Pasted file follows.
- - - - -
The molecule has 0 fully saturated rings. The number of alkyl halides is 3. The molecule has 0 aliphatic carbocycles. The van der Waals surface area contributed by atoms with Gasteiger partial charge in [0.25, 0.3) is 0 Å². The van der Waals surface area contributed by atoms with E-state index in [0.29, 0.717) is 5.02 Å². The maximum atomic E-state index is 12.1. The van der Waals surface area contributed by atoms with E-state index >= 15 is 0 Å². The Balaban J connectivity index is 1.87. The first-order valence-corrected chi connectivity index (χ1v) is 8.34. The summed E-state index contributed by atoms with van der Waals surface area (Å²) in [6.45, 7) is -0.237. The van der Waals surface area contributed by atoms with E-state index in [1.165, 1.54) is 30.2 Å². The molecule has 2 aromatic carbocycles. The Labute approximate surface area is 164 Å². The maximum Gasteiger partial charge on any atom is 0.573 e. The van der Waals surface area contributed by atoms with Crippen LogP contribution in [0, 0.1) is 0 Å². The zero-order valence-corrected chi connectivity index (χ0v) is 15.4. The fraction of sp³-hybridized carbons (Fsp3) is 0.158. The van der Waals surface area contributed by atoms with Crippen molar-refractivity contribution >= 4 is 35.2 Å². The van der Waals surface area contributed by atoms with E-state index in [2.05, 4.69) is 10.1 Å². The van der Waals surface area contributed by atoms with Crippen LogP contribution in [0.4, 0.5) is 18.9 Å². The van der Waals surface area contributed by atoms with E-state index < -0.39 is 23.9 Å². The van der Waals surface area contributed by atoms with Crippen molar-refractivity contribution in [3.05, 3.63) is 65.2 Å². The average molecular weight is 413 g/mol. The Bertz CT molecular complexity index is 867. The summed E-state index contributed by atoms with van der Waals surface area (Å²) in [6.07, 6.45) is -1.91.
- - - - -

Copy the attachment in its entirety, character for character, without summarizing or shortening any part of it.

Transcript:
The molecule has 0 fully saturated rings. The number of alkyl halides is 3. The molecule has 0 aliphatic carbocycles. The van der Waals surface area contributed by atoms with Gasteiger partial charge in [0.25, 0.3) is 0 Å². The van der Waals surface area contributed by atoms with E-state index in [0.29, 0.717) is 5.02 Å². The maximum atomic E-state index is 12.1. The van der Waals surface area contributed by atoms with E-state index >= 15 is 0 Å². The Balaban J connectivity index is 1.87. The first-order valence-corrected chi connectivity index (χ1v) is 8.34. The summed E-state index contributed by atoms with van der Waals surface area (Å²) in [6.45, 7) is -0.237. The van der Waals surface area contributed by atoms with E-state index in [1.165, 1.54) is 30.2 Å². The molecule has 2 aromatic carbocycles. The Labute approximate surface area is 164 Å². The maximum Gasteiger partial charge on any atom is 0.573 e. The van der Waals surface area contributed by atoms with Crippen LogP contribution in [0, 0.1) is 0 Å². The zero-order valence-corrected chi connectivity index (χ0v) is 15.4. The fraction of sp³-hybridized carbons (Fsp3) is 0.158. The van der Waals surface area contributed by atoms with Crippen molar-refractivity contribution >= 4 is 35.2 Å². The van der Waals surface area contributed by atoms with E-state index in [2.05, 4.69) is 10.1 Å². The van der Waals surface area contributed by atoms with Crippen LogP contribution in [0.4, 0.5) is 18.9 Å². The van der Waals surface area contributed by atoms with E-state index < -0.39 is 23.9 Å². The van der Waals surface area contributed by atoms with Crippen molar-refractivity contribution in [3.05, 3.63) is 65.2 Å². The average molecular weight is 413 g/mol. The Bertz CT molecular complexity index is 867. The summed E-state index contributed by atoms with van der Waals surface area (Å²) in [6.07, 6.45) is -1.91.